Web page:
Is Acerinox (BME:ACX) A Risky Investment?

Some say volatility, rather than debt, is the best way to think about risk as an investor, but Warren Buffett famously said that ‘Volatility is far from synonymous with risk.’ When we think about how risky a company is, we always like to look at its use of debt, since debt overload can lead to ruin. We note that Acerinox, S.A. (BME:ACX) does have debt on its balance sheet. But should shareholders be worried about its use of debt?

What Risk Does Debt Bring?

Debt assists a business until the business has trouble paying it off, either with new capital or with free cash flow. Part and parcel of capitalism is the process of ‘creative destruction’ where failed businesses are mercilessly liquidated by their bankers. While that is not too common, we often do see indebted companies permanently diluting shareholders because lenders force them to raise capital at a distressed price. Of course, the upside of debt is that it often represents cheap capital, especially when it replaces dilution in a company with the ability to reinvest at high rates of return. When we examine debt levels, we first consider both cash and debt levels, together.

View our latest analysis for Acerinox

What Is Acerinox’s Debt?

The image below, which you can click on for greater detail, shows that at June 2020 Acerinox had debt of €1.97b, up from €1.48b in one year. However, it does have €1.12b in cash offsetting this, leading to net debt of about €856.8m.

debt-equity-history-analysis
BME:ACX Debt to Equity History July 31st 2020

How Strong Is Acerinox’s Balance Sheet?

Zooming in on the latest balance sheet data, we can see that Acerinox had liabilities of €1.49b due within 12 months and liabilities of €1.86b due beyond that. Offsetting these obligations, it had cash of €1.12b as well as receivables valued at €592.5m due within 12 months. So it has liabilities totalling €1.6b more than its cash and near-term receivables, combined.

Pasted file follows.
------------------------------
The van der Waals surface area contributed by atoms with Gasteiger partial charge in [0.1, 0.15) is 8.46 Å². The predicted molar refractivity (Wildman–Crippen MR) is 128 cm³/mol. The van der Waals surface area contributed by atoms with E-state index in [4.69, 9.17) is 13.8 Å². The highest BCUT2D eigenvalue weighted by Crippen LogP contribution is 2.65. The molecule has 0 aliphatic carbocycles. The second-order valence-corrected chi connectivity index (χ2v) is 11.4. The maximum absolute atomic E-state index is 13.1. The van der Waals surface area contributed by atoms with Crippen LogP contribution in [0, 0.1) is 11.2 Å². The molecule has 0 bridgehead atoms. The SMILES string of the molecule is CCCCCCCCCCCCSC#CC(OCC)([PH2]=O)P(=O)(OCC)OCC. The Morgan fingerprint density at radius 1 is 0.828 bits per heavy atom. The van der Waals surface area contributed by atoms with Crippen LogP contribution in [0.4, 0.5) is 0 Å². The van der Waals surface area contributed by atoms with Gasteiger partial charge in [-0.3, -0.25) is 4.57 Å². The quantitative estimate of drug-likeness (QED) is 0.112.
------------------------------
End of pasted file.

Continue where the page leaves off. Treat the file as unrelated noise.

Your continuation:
This deficit is considerable relative to its market capitalization of €1.99b, so it does suggest shareholders should keep an eye on Acerinox’s use of debt. This suggests shareholders would be heavily diluted if the company needed to shore up its balance sheet in a hurry.

We measure a company’s debt load relative to its earnings power by looking at its net debt divided by its earnings before interest, tax, depreciation, and amortization (EBITDA) and by calculating how easily its earnings before interest and tax (EBIT) cover its interest expense (interest cover). This way, we consider both the absolute quantum of the debt, as well as the interest rates paid on it.

Acerinox’s net debt of 2.5 times EBITDA suggests graceful use of debt. And the alluring interest cover (EBIT of 9.5 times interest expense) certainly does not do anything to dispel this impression. Importantly, Acerinox’s EBIT fell a jaw-dropping 23% in the last twelve months. If that decline continues then paying off debt will be harder than selling foie gras at a vegan convention. The balance sheet is clearly the area to focus on when you are analysing debt. But ultimately the future profitability of the business will decide if Acerinox can strengthen its balance sheet over time. So if you want to see what the professionals think, you might find this free report on analyst profit forecasts to be interesting.

Finally, a business needs free cash flow to pay off debt; accounting profits just don’t cut it. So the logical step is to look at the proportion of that EBIT that is matched by actual free cash flow. Over the last three years, Acerinox recorded free cash flow worth a fulsome 91% of its EBIT, which is stronger than we’d usually expect. That puts it in a very strong position to pay down debt.

Our View

Neither Acerinox’s ability to grow its EBIT nor its level of total liabilities gave us confidence in its ability to take on more debt. But its conversion of EBIT to free cash flow tells a very different story, and suggests some resilience. When we consider all the factors discussed, it seems to us that Acerinox is taking some risks with its use of debt. So while that leverage does boost returns on equity, we wouldn’t really want to see it increase from here. The balance sheet is clearly the area to focus on when you are analysing debt. However, not all investment risk resides within the balance sheet – far from it. Be aware that Acerinox is showing 2 warning signs in our investment analysis , and 1 of those is significant…

Of course, if you’re the type of investor who prefers buying stocks without the burden of debt, then don’t hesitate to discover our exclusive list of net cash growth stocks, today.

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This article by Simply Wall St is general in nature. It does not constitute a recommendation to buy or sell any stock, and does not take account of your objectives, or your financial situation. We aim to bring you long-term focused analysis driven by fundamental data. Note that our analysis may not factor in the latest price-sensitive company announcements or qualitative material. Simply Wall St has no position in any stocks mentioned.
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